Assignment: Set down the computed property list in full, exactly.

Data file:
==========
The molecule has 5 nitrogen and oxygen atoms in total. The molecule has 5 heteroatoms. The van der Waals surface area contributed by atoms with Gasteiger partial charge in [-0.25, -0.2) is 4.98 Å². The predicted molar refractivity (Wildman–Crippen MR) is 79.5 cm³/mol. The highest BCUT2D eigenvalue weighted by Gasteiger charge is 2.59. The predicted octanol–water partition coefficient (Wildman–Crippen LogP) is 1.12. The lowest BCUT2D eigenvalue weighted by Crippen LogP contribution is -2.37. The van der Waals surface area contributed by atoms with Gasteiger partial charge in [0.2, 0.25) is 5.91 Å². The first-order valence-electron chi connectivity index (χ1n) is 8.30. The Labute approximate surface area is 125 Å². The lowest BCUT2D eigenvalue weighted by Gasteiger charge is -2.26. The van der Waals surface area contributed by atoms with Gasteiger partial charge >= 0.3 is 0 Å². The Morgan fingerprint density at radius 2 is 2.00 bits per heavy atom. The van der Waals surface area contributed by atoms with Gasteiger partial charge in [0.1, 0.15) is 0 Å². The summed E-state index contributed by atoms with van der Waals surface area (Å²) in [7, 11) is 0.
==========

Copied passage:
The molecule has 5 nitrogen and oxygen atoms in total. The molecule has 5 heteroatoms. The van der Waals surface area contributed by atoms with Gasteiger partial charge in [-0.25, -0.2) is 4.98 Å². The predicted molar refractivity (Wildman–Crippen MR) is 79.5 cm³/mol. The highest BCUT2D eigenvalue weighted by Gasteiger charge is 2.59. The predicted octanol–water partition coefficient (Wildman–Crippen LogP) is 1.12. The lowest BCUT2D eigenvalue weighted by Crippen LogP contribution is -2.37. The van der Waals surface area contributed by atoms with Gasteiger partial charge in [0.2, 0.25) is 5.91 Å². The first-order valence-electron chi connectivity index (χ1n) is 8.30. The Labute approximate surface area is 125 Å². The lowest BCUT2D eigenvalue weighted by Gasteiger charge is -2.26. The van der Waals surface area contributed by atoms with Gasteiger partial charge >= 0.3 is 0 Å². The Morgan fingerprint density at radius 2 is 2.00 bits per heavy atom. The van der Waals surface area contributed by atoms with Gasteiger partial charge in [0.1, 0.15) is 0 Å². The summed E-state index contributed by atoms with van der Waals surface area (Å²) in [7, 11) is 0.